Gaza's Fragile Unity
November 20, 2012
After five consecutive days of intense
Israeli bombing and Palestinian rocket launches, Ebaa Rezeq, a young activist
from Gaza known to be an outspoken critic of the Hamas government, appeared on
Israel’s Channel 2 television for an interview.
Knowing Rezeq’s record of opposition to
Hamas, Israeli journalist Ilana Dayan demanded, “Are you able to say it right
now, that Hamas is leading nowhere, that there is no future to the Palestinians
living in Gaza under Hamas regime?”
Rezeq replied, “I have to say that I do
publicly criticize Hamas, as a regime, as an authority, as a political authority,
as a political party. But at times like this, when we are targeted, and every
single place, and every single individual is a target in the Gaza Strip, we all
“In times like this,” she said, “Hamas
is Gaza, and Gaza is Hamas.”
“I believe that in times like this we
all support what they [the armed Palestinian factions] do, we all support the
armed resistance, because eventually I think Israel is leaving us no choice. No
choice whatsoever,” she added.
Passionate and articulate, Rezeq
perfectly fits the profile of the revolutionaries who participated in the Arab
uprisings that began in 2011. I met Ebaa in Gaza just before those revolts, at
the end of 2010, after Hamas security forces broke up a protest she participated in.
Rezeq was one of the activists who
joined the March 15, 2011, demonstrations in Gaza and the West Bank demanding
national unity and democratic elections to the Palestinian National Council.
The protests failed to spark a full-scale uprising, but they served as a
reminder that both the Fatah-dominated Palestinian Authority and Hamas faced
publics who are upset about corruption, failing economies, and above all a lack
of a plausible long term liberation strategy vis-à-vis Israel.
The 2011 uprisings placed Hamas in the
awkward position of attempting to align itself with a wave of popular revolts while
simultaneously clamping down on protests in Gaza. But despite the domestic
crackdown, Hamas managed to emerge from 2011 in a stronger regional position.
Having cut ties with the regime in Syria, Hamas attracted political backing from new
governments in Egypt, and Tunisia, while mitigating the loss of Iranian funding with
revenue from the smuggling tunnels and investment from Qatar.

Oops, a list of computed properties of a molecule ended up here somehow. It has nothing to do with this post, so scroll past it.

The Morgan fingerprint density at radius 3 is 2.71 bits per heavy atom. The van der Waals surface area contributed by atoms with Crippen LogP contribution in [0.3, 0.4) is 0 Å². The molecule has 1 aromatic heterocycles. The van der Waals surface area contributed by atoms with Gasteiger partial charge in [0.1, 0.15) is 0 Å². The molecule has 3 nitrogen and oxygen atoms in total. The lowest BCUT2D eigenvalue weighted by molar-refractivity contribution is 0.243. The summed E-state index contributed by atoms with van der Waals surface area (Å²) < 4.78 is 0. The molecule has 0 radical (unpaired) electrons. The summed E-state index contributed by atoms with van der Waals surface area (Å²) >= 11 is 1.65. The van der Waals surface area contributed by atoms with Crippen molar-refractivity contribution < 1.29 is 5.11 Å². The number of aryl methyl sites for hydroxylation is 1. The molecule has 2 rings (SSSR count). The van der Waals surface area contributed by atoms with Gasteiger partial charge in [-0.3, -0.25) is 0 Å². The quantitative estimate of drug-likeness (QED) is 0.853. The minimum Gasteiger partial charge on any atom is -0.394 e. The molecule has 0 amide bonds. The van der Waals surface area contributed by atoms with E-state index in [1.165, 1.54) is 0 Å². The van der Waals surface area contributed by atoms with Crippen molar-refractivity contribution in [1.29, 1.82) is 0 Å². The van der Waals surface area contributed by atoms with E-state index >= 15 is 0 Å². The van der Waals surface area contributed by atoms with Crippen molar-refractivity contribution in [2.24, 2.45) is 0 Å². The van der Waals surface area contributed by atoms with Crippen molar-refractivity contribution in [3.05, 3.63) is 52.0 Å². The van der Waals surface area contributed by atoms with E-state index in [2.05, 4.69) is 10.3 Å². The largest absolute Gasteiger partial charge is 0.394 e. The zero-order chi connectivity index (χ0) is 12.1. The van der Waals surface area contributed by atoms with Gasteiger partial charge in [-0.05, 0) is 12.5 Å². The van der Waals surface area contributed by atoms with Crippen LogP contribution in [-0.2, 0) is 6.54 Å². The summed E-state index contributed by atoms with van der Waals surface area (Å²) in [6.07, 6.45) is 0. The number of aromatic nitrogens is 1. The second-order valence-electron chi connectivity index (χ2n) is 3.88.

The regional arena is transformed, and
the military equation is changed (with apparent new capabilities smuggled from
Iran and Libya). Hamas has reactivated a pre-2011 narrative of armed resistance
to Israel, a political framework that further marginalizes the Palestinian
Authority and quiets domestic criticism.
Rezeq’s interview should give pause to
anyone, including the interviewer, who holds the notion that major military
action in Gaza will separate Hamas from its base of political power.
On the other hand it would be a mistake
to assume, at this early juncture, that the current Israeli campaign will have
any linear effect on popular support for Hamas. Though they might hold off for
now, activists like Palestinian movement activists like Rezeq will continue to
criticize the Gaza government, as will their comrades in the West Bank. No
doubt many ordinary Gaza residents will continue to be disillusioned with the leadership.
It would also be a mistake to think of Hamas
as a monolith. The movement is vast, encompassing political and military wings
in the West Bank and Gaza, civilian charity intuitions, and political leaders
incarcerated in Israeli prisons and exiled outside of Palestine. The group’s
leadership is, in the words of seasoned Hamas observer Mark Perry,
“embroiled in a difficult debate” between Prime Minister Ismail Haniyeh and his
allies in Gaza “who believe that the movement should align itself more closely
with Iran and take a harder line on reconciliation with Fatah” and Political
Bureau chief Khaled Meshaal who “has a more internationalist vision—and one
that takes account of the shifts inside the Arab polity, and inside the
It is too soon to say how these
internal divisions and the surrounding regional dynamics will play out amidst
the violence on the ground. But going forward, we should not assume that
Israel’s policies will have the desired effect on Palestinian politics. Nor
should we assume that groups like Hamas, or the Palestinian public at large,
think with one mind. Regardless, Hamas is not going away. The Israeli military
leadership, who negotiated a prisoner swap and a series of ceasefires with
Hamas in recent years, is aware of this fact.
Malsin is a graduate fellow in journalism and Near Eastern studies at New York
University. He previously worked as the chief English editor of the Palestinian
news agency Maan. On Twitter: @jmalsin.